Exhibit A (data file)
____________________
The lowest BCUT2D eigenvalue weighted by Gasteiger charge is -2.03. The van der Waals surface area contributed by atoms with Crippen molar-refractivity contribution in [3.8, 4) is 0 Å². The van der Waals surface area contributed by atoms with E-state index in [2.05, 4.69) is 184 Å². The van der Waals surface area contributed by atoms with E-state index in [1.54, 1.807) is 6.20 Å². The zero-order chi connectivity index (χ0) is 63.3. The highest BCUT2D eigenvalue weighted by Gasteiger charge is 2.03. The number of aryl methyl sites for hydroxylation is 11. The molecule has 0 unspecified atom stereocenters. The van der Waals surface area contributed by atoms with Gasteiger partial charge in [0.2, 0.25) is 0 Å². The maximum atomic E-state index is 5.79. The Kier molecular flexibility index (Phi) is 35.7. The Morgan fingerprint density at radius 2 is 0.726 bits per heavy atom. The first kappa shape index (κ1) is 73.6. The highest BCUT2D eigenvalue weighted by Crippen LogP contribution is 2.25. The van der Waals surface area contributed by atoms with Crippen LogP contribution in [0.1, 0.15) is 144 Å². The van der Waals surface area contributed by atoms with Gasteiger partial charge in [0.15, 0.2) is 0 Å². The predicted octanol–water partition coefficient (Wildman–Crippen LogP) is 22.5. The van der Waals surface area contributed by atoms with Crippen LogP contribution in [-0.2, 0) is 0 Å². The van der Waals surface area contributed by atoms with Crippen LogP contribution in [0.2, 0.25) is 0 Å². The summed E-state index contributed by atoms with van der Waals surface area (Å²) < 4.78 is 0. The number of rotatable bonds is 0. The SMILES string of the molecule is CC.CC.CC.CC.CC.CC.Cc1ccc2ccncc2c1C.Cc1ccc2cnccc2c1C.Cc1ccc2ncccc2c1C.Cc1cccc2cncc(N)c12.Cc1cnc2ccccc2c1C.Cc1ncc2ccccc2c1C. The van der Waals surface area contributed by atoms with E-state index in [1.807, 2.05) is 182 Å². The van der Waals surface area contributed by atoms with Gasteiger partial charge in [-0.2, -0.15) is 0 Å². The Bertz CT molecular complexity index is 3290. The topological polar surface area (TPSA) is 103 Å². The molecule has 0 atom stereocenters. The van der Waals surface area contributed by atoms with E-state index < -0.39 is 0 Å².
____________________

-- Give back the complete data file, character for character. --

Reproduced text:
The lowest BCUT2D eigenvalue weighted by Gasteiger charge is -2.03. The van der Waals surface area contributed by atoms with Crippen molar-refractivity contribution in [3.8, 4) is 0 Å². The van der Waals surface area contributed by atoms with E-state index in [2.05, 4.69) is 184 Å². The van der Waals surface area contributed by atoms with E-state index in [1.54, 1.807) is 6.20 Å². The zero-order chi connectivity index (χ0) is 63.3. The highest BCUT2D eigenvalue weighted by Gasteiger charge is 2.03. The number of aryl methyl sites for hydroxylation is 11. The molecule has 0 unspecified atom stereocenters. The van der Waals surface area contributed by atoms with Gasteiger partial charge in [0.2, 0.25) is 0 Å². The maximum atomic E-state index is 5.79. The Kier molecular flexibility index (Phi) is 35.7. The Morgan fingerprint density at radius 2 is 0.726 bits per heavy atom. The first kappa shape index (κ1) is 73.6. The highest BCUT2D eigenvalue weighted by Crippen LogP contribution is 2.25. The van der Waals surface area contributed by atoms with Crippen LogP contribution in [0.1, 0.15) is 144 Å². The van der Waals surface area contributed by atoms with Gasteiger partial charge in [0.15, 0.2) is 0 Å². The predicted octanol–water partition coefficient (Wildman–Crippen LogP) is 22.5. The van der Waals surface area contributed by atoms with Crippen LogP contribution in [-0.2, 0) is 0 Å². The van der Waals surface area contributed by atoms with Crippen LogP contribution in [0.2, 0.25) is 0 Å². The summed E-state index contributed by atoms with van der Waals surface area (Å²) < 4.78 is 0. The number of rotatable bonds is 0. The SMILES string of the molecule is CC.CC.CC.CC.CC.CC.Cc1ccc2ccncc2c1C.Cc1ccc2cnccc2c1C.Cc1ccc2ncccc2c1C.Cc1cccc2cncc(N)c12.Cc1cnc2ccccc2c1C.Cc1ncc2ccccc2c1C. The van der Waals surface area contributed by atoms with E-state index in [1.807, 2.05) is 182 Å². The van der Waals surface area contributed by atoms with Gasteiger partial charge in [-0.2, -0.15) is 0 Å². The Bertz CT molecular complexity index is 3290. The topological polar surface area (TPSA) is 103 Å². The molecule has 0 atom stereocenters. The van der Waals surface area contributed by atoms with E-state index < -0.39 is 0 Å².